Your SlideShare is downloading. ×
Effect of gender on students academic achievement in secondary school social studies
Upcoming SlideShare
Loading in...5
×

Thanks for flagging this SlideShare!

Oops! An error has occurred.

×
Saving this for later? Get the SlideShare app to save on your phone or tablet. Read anywhere, anytime – even offline.
Text the download link to your phone
Standard text messaging rates apply

Effect of gender on students academic achievement in secondary school social studies

1,453
views

Published on

The International Institute for Science, Technology and Education (IISTE). Science, Technology and Medicine Journals Call for Academic Manuscripts …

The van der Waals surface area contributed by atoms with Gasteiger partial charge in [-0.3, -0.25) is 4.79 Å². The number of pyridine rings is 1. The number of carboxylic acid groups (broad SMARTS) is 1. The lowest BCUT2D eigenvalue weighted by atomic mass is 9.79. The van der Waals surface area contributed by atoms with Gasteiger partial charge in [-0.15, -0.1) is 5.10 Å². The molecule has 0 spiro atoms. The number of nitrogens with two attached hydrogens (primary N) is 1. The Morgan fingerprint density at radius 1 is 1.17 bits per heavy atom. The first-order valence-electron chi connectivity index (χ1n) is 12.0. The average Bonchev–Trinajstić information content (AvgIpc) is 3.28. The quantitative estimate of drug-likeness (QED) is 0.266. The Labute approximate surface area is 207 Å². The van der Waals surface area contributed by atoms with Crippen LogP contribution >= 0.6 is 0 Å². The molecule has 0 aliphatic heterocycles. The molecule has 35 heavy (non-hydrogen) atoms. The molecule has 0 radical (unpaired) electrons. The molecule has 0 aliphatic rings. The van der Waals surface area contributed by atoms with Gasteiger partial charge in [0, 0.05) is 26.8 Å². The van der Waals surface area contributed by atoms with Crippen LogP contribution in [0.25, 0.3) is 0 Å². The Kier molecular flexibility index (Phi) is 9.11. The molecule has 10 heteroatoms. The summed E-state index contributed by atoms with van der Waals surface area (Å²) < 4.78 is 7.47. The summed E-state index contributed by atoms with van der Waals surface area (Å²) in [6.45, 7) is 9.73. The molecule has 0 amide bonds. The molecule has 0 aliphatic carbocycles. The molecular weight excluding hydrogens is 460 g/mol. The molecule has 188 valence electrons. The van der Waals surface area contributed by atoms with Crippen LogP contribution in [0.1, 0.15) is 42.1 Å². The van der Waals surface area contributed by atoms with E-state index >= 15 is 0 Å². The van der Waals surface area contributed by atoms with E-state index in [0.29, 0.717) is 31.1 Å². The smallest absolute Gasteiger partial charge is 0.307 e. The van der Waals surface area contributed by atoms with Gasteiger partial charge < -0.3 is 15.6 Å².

The International Institute for Science, Technology and Education (IISTE). Science, Technology and Medicine Journals Call for Academic Manuscripts

Published in: Business

0 Comments
0 Likes
Statistics
Notes
  • Be the first to comment

  • Be the first to like this

No Downloads
Views
Total Views
1,453
On Slideshare
0
From Embeds
0
Number of Embeds
0
Actions
Shares
0
Downloads
21
Comments
0
Likes
0
Embeds 0
No embeds

Report content
Flagged as inappropriate Flag as inappropriate
Flag as inappropriate

Select your reason for flagging this presentation as inappropriate.

Cancel
No notes for slide

Transcript